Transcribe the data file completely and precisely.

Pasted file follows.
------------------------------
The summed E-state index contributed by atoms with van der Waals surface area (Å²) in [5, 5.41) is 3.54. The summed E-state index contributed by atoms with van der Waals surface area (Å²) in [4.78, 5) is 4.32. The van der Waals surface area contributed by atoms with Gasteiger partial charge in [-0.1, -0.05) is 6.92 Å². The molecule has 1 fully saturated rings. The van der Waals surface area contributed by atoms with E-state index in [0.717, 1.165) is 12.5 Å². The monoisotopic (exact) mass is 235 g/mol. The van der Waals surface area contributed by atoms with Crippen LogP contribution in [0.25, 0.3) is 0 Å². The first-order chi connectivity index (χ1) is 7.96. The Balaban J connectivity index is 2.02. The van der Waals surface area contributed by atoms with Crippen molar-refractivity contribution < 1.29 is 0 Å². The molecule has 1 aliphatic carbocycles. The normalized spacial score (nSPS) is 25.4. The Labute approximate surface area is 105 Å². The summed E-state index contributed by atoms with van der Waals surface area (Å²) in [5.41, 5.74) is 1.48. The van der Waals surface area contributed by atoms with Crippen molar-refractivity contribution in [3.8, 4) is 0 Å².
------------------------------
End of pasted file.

The summed E-state index contributed by atoms with van der Waals surface area (Å²) in [5, 5.41) is 3.54. The summed E-state index contributed by atoms with van der Waals surface area (Å²) in [4.78, 5) is 4.32. The van der Waals surface area contributed by atoms with Gasteiger partial charge in [-0.1, -0.05) is 6.92 Å². The molecule has 1 fully saturated rings. The van der Waals surface area contributed by atoms with E-state index in [0.717, 1.165) is 12.5 Å². The monoisotopic (exact) mass is 235 g/mol. The van der Waals surface area contributed by atoms with Crippen LogP contribution in [0.25, 0.3) is 0 Å². The first-order chi connectivity index (χ1) is 7.96. The Balaban J connectivity index is 2.02. The van der Waals surface area contributed by atoms with Crippen molar-refractivity contribution < 1.29 is 0 Å². The molecule has 1 aliphatic carbocycles. The normalized spacial score (nSPS) is 25.4. The Labute approximate surface area is 105 Å². The summed E-state index contributed by atoms with van der Waals surface area (Å²) in [5.41, 5.74) is 1.48. The van der Waals surface area contributed by atoms with Crippen molar-refractivity contribution in [3.8, 4) is 0 Å².